Volatility is my favorite way of looking at funnel metrics over time. It’s an immediate way to identity where your funnel is predictable and where you have blockage points. Volatility is easy to see. Plot any metric you want over time — conversion rates, deal velocity by campaign, size of deals by industry, or volume by rep.

Measuring volatility is a great way to see how new processes are improving your funnel. Moving from a lead-based model to an Account Based Marketing and Account Based Everything model is a great time to take stock of your metrics and evaluate how your new ABM/ABE strategy is improving the quality of your deal flow.

There are four types of volatility to look for:

  • High volatility
  • Seasonality
  • Decreasing volatility
  • Low volatility

True volatility represents chaos in your funnel: imagine this chart is about the average deal size for Closed Won opportunities over time — with such wild swings in deal size, you’d have a challenge predicting how many deals you need to hit a future bookings target.

The same could be true for conversion rates by opportunity stage. If you have a volatile stage, you’re not going to be able to rely on it for your forecast. Volatility is telling you there’s something you need to solve.

Volatility tells a story

There are three possible reasons for volatility: new segments are emerging in your funnel, there’s seasonality to your business, or there’s a real problem in your funnel.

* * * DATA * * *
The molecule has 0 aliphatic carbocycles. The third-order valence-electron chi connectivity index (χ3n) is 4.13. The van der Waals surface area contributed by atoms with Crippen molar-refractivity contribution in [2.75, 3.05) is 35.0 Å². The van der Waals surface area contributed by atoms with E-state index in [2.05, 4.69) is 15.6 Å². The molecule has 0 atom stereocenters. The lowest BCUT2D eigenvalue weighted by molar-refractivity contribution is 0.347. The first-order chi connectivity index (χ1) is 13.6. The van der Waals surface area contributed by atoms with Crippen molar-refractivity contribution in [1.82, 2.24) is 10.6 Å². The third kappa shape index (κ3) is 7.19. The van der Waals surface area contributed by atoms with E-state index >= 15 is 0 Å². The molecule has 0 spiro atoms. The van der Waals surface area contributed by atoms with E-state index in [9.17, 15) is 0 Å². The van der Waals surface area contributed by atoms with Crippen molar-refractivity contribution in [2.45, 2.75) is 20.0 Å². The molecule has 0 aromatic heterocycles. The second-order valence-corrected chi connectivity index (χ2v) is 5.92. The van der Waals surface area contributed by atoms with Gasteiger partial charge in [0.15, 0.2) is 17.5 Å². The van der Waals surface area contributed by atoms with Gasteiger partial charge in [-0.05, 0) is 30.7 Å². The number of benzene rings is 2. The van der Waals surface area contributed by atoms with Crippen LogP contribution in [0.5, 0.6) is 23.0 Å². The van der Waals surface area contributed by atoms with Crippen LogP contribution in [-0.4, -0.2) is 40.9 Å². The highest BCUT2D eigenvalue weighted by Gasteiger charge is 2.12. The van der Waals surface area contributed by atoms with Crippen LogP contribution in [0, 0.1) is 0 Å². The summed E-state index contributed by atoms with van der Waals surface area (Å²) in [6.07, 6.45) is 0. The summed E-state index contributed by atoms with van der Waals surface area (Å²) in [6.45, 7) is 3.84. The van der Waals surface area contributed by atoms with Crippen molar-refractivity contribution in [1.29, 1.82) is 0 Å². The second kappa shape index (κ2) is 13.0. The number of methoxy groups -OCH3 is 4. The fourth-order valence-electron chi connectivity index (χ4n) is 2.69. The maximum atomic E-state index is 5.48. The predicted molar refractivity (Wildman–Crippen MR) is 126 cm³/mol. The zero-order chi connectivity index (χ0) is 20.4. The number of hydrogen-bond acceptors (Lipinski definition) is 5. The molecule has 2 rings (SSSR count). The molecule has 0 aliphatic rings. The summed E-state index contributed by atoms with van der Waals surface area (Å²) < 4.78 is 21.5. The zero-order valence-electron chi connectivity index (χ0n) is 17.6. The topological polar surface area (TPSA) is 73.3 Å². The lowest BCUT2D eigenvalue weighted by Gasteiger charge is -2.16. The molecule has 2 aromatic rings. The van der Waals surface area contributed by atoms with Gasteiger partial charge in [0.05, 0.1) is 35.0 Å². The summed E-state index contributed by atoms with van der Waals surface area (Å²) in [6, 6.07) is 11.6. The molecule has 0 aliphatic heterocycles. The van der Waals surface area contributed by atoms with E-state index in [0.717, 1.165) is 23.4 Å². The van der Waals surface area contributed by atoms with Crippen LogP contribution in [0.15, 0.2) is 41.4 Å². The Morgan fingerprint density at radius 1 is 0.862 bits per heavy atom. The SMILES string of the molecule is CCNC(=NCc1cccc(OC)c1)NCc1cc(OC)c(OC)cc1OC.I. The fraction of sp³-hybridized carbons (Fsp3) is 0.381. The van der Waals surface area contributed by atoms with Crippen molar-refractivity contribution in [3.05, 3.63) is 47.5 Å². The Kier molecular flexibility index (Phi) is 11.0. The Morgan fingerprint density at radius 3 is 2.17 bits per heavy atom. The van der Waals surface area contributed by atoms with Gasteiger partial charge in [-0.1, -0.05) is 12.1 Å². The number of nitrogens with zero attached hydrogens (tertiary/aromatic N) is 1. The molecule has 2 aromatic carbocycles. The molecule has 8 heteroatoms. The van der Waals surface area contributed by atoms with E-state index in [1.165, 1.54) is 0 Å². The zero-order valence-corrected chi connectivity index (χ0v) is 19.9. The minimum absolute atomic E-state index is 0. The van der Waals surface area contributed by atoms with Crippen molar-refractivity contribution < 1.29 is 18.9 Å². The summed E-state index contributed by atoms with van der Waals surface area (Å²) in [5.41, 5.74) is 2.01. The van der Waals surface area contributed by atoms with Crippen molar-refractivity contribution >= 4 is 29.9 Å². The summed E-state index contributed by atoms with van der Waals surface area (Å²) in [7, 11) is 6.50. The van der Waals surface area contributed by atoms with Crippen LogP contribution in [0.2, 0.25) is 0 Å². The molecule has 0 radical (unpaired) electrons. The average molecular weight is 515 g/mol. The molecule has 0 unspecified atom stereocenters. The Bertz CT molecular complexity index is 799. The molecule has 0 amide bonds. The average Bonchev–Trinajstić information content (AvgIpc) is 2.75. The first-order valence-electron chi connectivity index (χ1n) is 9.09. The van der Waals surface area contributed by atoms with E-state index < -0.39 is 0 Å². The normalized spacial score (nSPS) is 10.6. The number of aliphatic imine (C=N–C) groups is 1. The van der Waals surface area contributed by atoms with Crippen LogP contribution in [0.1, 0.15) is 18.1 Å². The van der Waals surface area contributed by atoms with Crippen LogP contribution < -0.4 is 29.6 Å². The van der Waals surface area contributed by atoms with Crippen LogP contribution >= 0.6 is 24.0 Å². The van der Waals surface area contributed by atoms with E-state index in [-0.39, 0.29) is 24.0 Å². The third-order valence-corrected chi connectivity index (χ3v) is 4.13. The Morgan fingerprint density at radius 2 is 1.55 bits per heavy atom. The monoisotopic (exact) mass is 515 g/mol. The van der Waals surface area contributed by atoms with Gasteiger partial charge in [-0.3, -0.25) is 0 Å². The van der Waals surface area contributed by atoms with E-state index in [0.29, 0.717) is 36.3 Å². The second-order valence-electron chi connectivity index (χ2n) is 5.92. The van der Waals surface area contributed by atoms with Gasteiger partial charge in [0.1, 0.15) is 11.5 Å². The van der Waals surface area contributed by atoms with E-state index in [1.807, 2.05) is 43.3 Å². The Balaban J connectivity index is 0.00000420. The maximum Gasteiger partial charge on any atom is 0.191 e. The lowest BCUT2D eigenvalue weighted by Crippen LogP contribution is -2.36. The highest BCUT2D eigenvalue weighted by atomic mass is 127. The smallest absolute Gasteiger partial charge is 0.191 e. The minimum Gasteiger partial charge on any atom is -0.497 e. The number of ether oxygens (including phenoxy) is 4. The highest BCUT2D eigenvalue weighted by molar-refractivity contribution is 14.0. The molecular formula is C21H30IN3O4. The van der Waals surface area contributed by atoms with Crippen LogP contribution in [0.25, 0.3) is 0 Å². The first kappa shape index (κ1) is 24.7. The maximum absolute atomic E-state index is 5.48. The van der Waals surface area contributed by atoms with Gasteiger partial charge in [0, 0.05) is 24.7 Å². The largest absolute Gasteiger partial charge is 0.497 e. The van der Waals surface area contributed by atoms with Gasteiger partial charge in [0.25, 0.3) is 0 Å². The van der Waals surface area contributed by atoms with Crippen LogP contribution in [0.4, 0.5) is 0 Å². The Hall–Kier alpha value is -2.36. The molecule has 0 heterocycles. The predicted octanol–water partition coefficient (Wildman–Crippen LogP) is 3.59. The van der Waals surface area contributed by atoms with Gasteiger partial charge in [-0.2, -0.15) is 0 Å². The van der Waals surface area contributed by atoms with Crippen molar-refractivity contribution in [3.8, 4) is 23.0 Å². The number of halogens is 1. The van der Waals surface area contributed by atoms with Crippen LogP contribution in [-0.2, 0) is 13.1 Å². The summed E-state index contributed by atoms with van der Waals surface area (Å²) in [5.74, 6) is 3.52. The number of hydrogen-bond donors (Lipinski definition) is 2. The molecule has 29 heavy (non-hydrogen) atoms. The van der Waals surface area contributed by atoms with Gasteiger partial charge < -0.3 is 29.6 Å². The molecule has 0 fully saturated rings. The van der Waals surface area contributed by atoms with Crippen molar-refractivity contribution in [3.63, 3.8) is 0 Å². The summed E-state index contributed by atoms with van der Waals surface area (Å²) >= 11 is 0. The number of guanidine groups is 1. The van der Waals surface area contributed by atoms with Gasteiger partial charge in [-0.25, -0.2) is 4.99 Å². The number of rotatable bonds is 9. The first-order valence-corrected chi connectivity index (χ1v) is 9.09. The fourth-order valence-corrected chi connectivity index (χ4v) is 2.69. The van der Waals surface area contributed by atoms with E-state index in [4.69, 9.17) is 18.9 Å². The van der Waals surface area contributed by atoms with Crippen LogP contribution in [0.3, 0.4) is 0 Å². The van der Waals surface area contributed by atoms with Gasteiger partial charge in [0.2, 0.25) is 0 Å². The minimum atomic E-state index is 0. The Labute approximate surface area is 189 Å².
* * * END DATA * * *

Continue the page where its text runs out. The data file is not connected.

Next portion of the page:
Identifying where your funnel has a blockage point is imperative to optimizing your operations. When you see a volatile metric, your first step is to rule out if new segments or seasonality are the cause. If neither are the cause, drill in to figure out the problem. Below are some ways to look at the data to see what you’re dealing with.

1. New segments are emerging in your funnel

Volatility can tell you when your business has forked and you need to think about it differently. This requires you to break out each data point, such as plotting Closed Won opportunities by deal size. Box plots are a great tool that can help you visualize segments easily.

Imagine the illustration below is about price point — low MRR on the left, high MRR on the right. You can see a few different stories:

Data scientists: please forgive the visualization. This isn’t a real box plot.

You have distinct segments.
You can see distinct low-MRR and high-MRR segments, with a big gap between them. Your price point looks volatile because it oscillates between these two extremes, but really you have two main prices. This could be an SMB and Enterprise offering, a split by industry, or even approaches in discounting. You’ll need to explore the data to determine what causes the segmentation.

You have a niche.
This is great! You’re unlikely to see volatility unless there is a real problem, like the niche moves every month. In our pricing example, a niche could be a firmly mid-market deal.

You have no pattern.
Here it looks like the Sales team is throwing price against the wall to see what sticks. You likely have a problem in your funnel.